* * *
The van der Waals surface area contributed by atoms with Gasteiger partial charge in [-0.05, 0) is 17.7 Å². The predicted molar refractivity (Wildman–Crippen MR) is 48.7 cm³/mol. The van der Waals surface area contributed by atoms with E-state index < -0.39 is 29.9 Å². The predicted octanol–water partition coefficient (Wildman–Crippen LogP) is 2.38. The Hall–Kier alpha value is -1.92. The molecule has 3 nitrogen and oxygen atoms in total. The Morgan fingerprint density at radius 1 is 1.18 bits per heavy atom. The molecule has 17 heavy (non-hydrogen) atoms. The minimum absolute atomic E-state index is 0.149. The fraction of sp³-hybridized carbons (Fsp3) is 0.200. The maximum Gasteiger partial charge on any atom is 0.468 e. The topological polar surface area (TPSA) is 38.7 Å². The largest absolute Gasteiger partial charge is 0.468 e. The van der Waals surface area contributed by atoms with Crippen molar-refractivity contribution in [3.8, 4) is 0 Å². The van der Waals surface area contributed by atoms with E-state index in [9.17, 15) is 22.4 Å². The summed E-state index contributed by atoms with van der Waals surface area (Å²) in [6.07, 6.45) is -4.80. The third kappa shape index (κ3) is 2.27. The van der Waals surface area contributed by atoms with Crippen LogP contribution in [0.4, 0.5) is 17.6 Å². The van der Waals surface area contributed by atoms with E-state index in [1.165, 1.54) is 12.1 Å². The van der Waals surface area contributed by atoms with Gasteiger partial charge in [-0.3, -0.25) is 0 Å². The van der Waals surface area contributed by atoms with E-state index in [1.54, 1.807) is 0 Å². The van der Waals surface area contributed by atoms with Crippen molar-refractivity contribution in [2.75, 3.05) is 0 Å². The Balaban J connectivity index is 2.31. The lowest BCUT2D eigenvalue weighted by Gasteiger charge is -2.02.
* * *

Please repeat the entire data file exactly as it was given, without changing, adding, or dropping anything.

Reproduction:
The van der Waals surface area contributed by atoms with Gasteiger partial charge in [-0.05, 0) is 17.7 Å². The predicted molar refractivity (Wildman–Crippen MR) is 48.7 cm³/mol. The van der Waals surface area contributed by atoms with E-state index < -0.39 is 29.9 Å². The predicted octanol–water partition coefficient (Wildman–Crippen LogP) is 2.38. The Hall–Kier alpha value is -1.92. The molecule has 3 nitrogen and oxygen atoms in total. The Morgan fingerprint density at radius 1 is 1.18 bits per heavy atom. The molecule has 17 heavy (non-hydrogen) atoms. The minimum absolute atomic E-state index is 0.149. The fraction of sp³-hybridized carbons (Fsp3) is 0.200. The maximum Gasteiger partial charge on any atom is 0.468 e. The topological polar surface area (TPSA) is 38.7 Å². The largest absolute Gasteiger partial charge is 0.468 e. The van der Waals surface area contributed by atoms with Crippen molar-refractivity contribution in [3.8, 4) is 0 Å². The van der Waals surface area contributed by atoms with E-state index in [9.17, 15) is 22.4 Å². The summed E-state index contributed by atoms with van der Waals surface area (Å²) in [6.07, 6.45) is -4.80. The third kappa shape index (κ3) is 2.27. The van der Waals surface area contributed by atoms with Crippen LogP contribution in [0.4, 0.5) is 17.6 Å². The van der Waals surface area contributed by atoms with E-state index in [1.165, 1.54) is 12.1 Å². The van der Waals surface area contributed by atoms with Gasteiger partial charge in [-0.3, -0.25) is 0 Å². The van der Waals surface area contributed by atoms with E-state index in [1.54, 1.807) is 0 Å². The van der Waals surface area contributed by atoms with Crippen molar-refractivity contribution in [2.75, 3.05) is 0 Å². The Balaban J connectivity index is 2.31. The lowest BCUT2D eigenvalue weighted by Gasteiger charge is -2.02.